10 Aguilar-Gaxiola, S.A., M.D., Ph.D., Zelezny, L., Ph.D., Garcia, B., Ph.D., Edmondson, C., Ph.D., Alejo-Garcia, C., B.A., Vega, W.A., Ph.D., (2002). Translating Research Into Action: Reducing Disparities in Mental Health Care for Mexican American, Psychiatric Services, 53(12), 1563-1568. Arriaza, P., Martin, S.S., & Csikai, E.L., (2011). An Assessment of Hospice Bereavement Programs for Hispanics, Journal of Social Work in End-Of-Life & Palliative Care, 7, 121-138. Blevins, S. (2008). A Personal Journey through the Grief and Healing Process with Virginia Satir, Dr. E. Kubler-Ross, and J. William Worden. Satir Journal, 2(2), 89-105. Bonanno, G.A., (2004). Loss, Trauma, and Human Resilience. Have we Underestimated the Human Capacity to Thrive After Extremely Aversive Events?, American Psychologist, 59(1), 20-28 Boyraz, G., Horne, S., & Sayger, T., (2012). Finding Meaning in Loss: The Mediating Role of Social Support Between Personality and two Construals of Meaning, Death Studies, 36, 519-540. Clements, P.T., Vigil, G.J., Manno, M.S., Henry, G.C., Wilks, J., Das, S., Kellywood, R., & Foster, W., (2003). Cultural Perspectives of Death, Grief, and Bereavement, Journal of Psychosocial Nursing, 41(7), 18-26. Davis, C. G., Nolen-Hoeksema, S., & Larson, J. (1998). Making sense of loss and benefiting from the experience. Journal of Personality and Social Psychology, 75, 561-574. Hardy-Bougere, M., MSN, RN (2008). Cultural Manifestations of Grief and Bereavement: A Clinical Perspective, Journal of Cultural Diversity, 15(2), 66- 69. Jolicoeur, P.M., Madden, T., (2002). The good daughters: Acculturation and caregiving among Mexican-American women, Journal of Aging Studies, 16, 107-120. Miranda, J., Duan, N., Sherbourne research literature. Health Psychology Review, 3(1), 85-107. REFERENCES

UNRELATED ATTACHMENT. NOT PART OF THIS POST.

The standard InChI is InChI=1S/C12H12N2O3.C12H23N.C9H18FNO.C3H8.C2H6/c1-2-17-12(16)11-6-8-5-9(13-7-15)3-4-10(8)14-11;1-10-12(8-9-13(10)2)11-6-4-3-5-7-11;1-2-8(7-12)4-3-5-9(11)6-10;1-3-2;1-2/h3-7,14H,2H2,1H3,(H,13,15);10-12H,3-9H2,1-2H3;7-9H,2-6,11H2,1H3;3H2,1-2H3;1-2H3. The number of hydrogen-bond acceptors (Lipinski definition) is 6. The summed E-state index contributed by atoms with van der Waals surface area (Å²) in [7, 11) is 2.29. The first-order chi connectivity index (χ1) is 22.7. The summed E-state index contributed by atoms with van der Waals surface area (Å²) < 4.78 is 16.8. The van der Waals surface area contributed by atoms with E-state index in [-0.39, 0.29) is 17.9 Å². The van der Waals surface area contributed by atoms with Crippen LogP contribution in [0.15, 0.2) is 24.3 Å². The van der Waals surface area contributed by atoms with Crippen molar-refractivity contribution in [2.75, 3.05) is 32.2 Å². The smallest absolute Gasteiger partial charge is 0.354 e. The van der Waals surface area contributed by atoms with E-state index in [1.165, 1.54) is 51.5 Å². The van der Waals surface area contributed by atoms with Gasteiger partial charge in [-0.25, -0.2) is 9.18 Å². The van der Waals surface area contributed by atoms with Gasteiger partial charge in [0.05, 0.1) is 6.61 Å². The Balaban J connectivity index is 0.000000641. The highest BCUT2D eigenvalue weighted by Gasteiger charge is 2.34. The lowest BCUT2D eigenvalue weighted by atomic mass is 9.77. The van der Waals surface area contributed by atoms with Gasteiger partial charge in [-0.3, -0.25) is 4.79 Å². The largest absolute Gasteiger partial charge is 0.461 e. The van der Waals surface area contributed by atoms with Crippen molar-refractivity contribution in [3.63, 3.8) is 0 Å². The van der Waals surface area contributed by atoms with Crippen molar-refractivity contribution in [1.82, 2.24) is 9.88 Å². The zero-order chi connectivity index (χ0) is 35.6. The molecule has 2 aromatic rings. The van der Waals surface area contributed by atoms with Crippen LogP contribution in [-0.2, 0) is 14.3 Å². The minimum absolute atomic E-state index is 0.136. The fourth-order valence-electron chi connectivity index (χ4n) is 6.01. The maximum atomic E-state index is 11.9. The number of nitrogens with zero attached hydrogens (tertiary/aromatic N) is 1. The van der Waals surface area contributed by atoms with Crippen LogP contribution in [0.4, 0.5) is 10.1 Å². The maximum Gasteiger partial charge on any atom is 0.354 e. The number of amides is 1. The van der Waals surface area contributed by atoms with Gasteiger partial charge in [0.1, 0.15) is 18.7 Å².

11 Schoenbaum, M., Lagomasino, I., Jackson-Triche, M., & Wells, K. B. (2003). Improving Care for Minorities: Can Quality Improvement Interventions Improve Care and Outcomes For Depressed Minorities? Results of a Randomized, Controlled Trial. Health Services Research, 38(2), 613-630. Schoulte, J.C., (2011). Bereavement Among African Americans and Latino/a Americans, Journal of Mental Health Counseling, 33(1), 11-20. Sodergren, Hyland, Crawford, & Partridge, (2004). Positivity in illness: self-delusion or existential growth?. British Journal Of Health Psychology, 9(Pt 2), 163-174. United States Census Bureau. (2010). State and County QuickFacts. Ussher, J., Perez, J., Hawkins, Y., & Brack, M. (2009). Evaluating the efficacy of psycho-social interventions for informal carers of cancer patients: a systematic review of the research literature. Health Psychology Review, 3(1), 85-107. Zebracki, K., & Stancin, T. (2007). Cultural Considerations in Facilitating Coping to a Father's Illness and Bereavement in a Latino Child. Clinical Case Studies, 6(1), 3-16. C., REFERENCES CONTINUED...